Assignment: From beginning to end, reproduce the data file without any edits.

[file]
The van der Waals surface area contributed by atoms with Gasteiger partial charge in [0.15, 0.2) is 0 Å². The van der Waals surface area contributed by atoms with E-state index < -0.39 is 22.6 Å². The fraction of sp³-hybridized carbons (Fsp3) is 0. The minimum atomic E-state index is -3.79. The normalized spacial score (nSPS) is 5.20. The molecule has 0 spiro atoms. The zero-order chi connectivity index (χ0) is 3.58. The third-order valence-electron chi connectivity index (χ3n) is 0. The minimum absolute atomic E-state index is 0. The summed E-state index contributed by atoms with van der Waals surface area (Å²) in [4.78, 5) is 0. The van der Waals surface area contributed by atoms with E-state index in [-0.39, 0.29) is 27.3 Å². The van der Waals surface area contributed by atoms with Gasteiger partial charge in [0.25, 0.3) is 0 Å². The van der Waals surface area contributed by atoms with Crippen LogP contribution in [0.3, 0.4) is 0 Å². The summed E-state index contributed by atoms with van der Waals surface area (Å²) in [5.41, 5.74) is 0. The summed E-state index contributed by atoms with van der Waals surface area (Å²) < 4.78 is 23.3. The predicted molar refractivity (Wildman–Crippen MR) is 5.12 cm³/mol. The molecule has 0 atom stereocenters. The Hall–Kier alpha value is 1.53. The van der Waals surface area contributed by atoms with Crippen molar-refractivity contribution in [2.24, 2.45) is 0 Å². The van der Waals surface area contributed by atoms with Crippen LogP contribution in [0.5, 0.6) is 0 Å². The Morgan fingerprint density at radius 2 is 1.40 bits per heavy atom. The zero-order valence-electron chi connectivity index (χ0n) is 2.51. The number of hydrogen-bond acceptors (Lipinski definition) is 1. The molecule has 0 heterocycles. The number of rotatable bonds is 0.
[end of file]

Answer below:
The van der Waals surface area contributed by atoms with Gasteiger partial charge in [0.15, 0.2) is 0 Å². The van der Waals surface area contributed by atoms with E-state index < -0.39 is 22.6 Å². The fraction of sp³-hybridized carbons (Fsp3) is 0. The minimum atomic E-state index is -3.79. The normalized spacial score (nSPS) is 5.20. The molecule has 0 spiro atoms. The zero-order chi connectivity index (χ0) is 3.58. The third-order valence-electron chi connectivity index (χ3n) is 0. The minimum absolute atomic E-state index is 0. The summed E-state index contributed by atoms with van der Waals surface area (Å²) in [4.78, 5) is 0. The van der Waals surface area contributed by atoms with E-state index in [-0.39, 0.29) is 27.3 Å². The van der Waals surface area contributed by atoms with Gasteiger partial charge in [0.25, 0.3) is 0 Å². The van der Waals surface area contributed by atoms with Crippen LogP contribution in [0.3, 0.4) is 0 Å². The summed E-state index contributed by atoms with van der Waals surface area (Å²) in [5.41, 5.74) is 0. The summed E-state index contributed by atoms with van der Waals surface area (Å²) < 4.78 is 23.3. The predicted molar refractivity (Wildman–Crippen MR) is 5.12 cm³/mol. The molecule has 0 atom stereocenters. The Hall–Kier alpha value is 1.53. The van der Waals surface area contributed by atoms with Crippen molar-refractivity contribution in [2.24, 2.45) is 0 Å². The van der Waals surface area contributed by atoms with Crippen LogP contribution in [0.5, 0.6) is 0 Å². The Morgan fingerprint density at radius 2 is 1.40 bits per heavy atom. The zero-order valence-electron chi connectivity index (χ0n) is 2.51. The number of hydrogen-bond acceptors (Lipinski definition) is 1. The molecule has 0 heterocycles. The number of rotatable bonds is 0.